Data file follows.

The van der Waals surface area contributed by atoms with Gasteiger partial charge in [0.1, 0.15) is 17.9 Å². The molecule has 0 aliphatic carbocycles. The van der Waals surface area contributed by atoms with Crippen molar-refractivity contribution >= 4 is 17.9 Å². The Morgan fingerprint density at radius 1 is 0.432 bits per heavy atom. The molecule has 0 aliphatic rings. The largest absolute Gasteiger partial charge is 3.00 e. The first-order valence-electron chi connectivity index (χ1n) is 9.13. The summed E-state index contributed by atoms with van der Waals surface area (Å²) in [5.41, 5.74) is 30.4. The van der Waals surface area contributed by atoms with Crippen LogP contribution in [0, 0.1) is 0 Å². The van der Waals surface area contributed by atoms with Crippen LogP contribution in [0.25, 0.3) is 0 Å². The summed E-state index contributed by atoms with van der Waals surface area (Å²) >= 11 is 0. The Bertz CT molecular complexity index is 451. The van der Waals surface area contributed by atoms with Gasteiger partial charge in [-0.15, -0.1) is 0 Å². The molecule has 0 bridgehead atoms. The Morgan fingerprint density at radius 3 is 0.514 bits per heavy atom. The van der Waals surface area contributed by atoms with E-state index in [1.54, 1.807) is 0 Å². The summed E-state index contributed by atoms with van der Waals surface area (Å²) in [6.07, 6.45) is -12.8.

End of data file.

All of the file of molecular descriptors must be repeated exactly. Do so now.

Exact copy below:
The van der Waals surface area contributed by atoms with Gasteiger partial charge in [0.1, 0.15) is 17.9 Å². The molecule has 0 aliphatic carbocycles. The van der Waals surface area contributed by atoms with Crippen molar-refractivity contribution >= 4 is 17.9 Å². The Morgan fingerprint density at radius 1 is 0.432 bits per heavy atom. The molecule has 0 aliphatic rings. The largest absolute Gasteiger partial charge is 3.00 e. The first-order valence-electron chi connectivity index (χ1n) is 9.13. The summed E-state index contributed by atoms with van der Waals surface area (Å²) in [5.41, 5.74) is 30.4. The van der Waals surface area contributed by atoms with Crippen LogP contribution in [0, 0.1) is 0 Å². The van der Waals surface area contributed by atoms with Crippen LogP contribution in [0.25, 0.3) is 0 Å². The summed E-state index contributed by atoms with van der Waals surface area (Å²) >= 11 is 0. The Bertz CT molecular complexity index is 451. The van der Waals surface area contributed by atoms with Gasteiger partial charge in [-0.15, -0.1) is 0 Å². The molecule has 0 bridgehead atoms. The Morgan fingerprint density at radius 3 is 0.514 bits per heavy atom. The van der Waals surface area contributed by atoms with E-state index in [1.54, 1.807) is 0 Å². The summed E-state index contributed by atoms with van der Waals surface area (Å²) in [6.07, 6.45) is -12.8.